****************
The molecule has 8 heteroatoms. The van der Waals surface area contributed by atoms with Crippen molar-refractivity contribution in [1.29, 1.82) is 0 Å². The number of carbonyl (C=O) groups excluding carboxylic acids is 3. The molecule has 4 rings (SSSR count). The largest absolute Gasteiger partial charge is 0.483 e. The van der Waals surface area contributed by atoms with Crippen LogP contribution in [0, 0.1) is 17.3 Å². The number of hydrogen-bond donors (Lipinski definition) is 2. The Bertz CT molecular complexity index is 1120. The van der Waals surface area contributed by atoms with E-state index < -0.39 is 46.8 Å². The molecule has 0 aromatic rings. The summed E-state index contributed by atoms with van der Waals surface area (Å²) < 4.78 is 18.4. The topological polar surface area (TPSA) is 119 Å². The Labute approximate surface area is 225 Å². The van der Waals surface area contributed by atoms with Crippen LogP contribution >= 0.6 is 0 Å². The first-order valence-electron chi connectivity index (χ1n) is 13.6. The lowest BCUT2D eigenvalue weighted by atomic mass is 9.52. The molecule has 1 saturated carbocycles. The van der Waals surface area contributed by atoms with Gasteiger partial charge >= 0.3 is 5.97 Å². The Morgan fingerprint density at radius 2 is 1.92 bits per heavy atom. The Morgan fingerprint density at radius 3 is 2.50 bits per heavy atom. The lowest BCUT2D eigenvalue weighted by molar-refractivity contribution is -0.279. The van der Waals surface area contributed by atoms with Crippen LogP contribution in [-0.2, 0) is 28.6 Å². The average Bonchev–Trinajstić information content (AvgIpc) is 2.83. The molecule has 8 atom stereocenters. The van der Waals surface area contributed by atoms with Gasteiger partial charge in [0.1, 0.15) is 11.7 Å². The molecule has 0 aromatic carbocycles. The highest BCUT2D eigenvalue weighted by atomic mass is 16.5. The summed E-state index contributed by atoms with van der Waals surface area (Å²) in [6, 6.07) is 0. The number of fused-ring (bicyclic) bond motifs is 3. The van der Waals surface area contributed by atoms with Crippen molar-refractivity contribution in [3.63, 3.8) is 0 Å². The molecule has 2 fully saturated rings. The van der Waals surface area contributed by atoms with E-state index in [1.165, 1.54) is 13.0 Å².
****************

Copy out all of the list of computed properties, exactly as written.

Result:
The molecule has 8 heteroatoms. The van der Waals surface area contributed by atoms with Crippen molar-refractivity contribution in [1.29, 1.82) is 0 Å². The number of carbonyl (C=O) groups excluding carboxylic acids is 3. The molecule has 4 rings (SSSR count). The largest absolute Gasteiger partial charge is 0.483 e. The van der Waals surface area contributed by atoms with Crippen LogP contribution in [0, 0.1) is 17.3 Å². The number of hydrogen-bond donors (Lipinski definition) is 2. The Bertz CT molecular complexity index is 1120. The van der Waals surface area contributed by atoms with E-state index < -0.39 is 46.8 Å². The molecule has 0 aromatic rings. The summed E-state index contributed by atoms with van der Waals surface area (Å²) < 4.78 is 18.4. The topological polar surface area (TPSA) is 119 Å². The Labute approximate surface area is 225 Å². The van der Waals surface area contributed by atoms with Crippen LogP contribution >= 0.6 is 0 Å². The first-order valence-electron chi connectivity index (χ1n) is 13.6. The lowest BCUT2D eigenvalue weighted by atomic mass is 9.52. The molecule has 1 saturated carbocycles. The van der Waals surface area contributed by atoms with Gasteiger partial charge >= 0.3 is 5.97 Å². The Morgan fingerprint density at radius 2 is 1.92 bits per heavy atom. The Morgan fingerprint density at radius 3 is 2.50 bits per heavy atom. The lowest BCUT2D eigenvalue weighted by molar-refractivity contribution is -0.279. The van der Waals surface area contributed by atoms with Crippen LogP contribution in [-0.2, 0) is 28.6 Å². The average Bonchev–Trinajstić information content (AvgIpc) is 2.83. The molecule has 8 atom stereocenters. The van der Waals surface area contributed by atoms with Gasteiger partial charge in [0.1, 0.15) is 11.7 Å². The molecule has 0 aromatic carbocycles. The highest BCUT2D eigenvalue weighted by atomic mass is 16.5. The summed E-state index contributed by atoms with van der Waals surface area (Å²) in [6, 6.07) is 0. The number of fused-ring (bicyclic) bond motifs is 3. The van der Waals surface area contributed by atoms with Crippen molar-refractivity contribution in [3.63, 3.8) is 0 Å². The molecule has 2 fully saturated rings. The van der Waals surface area contributed by atoms with E-state index in [1.165, 1.54) is 13.0 Å².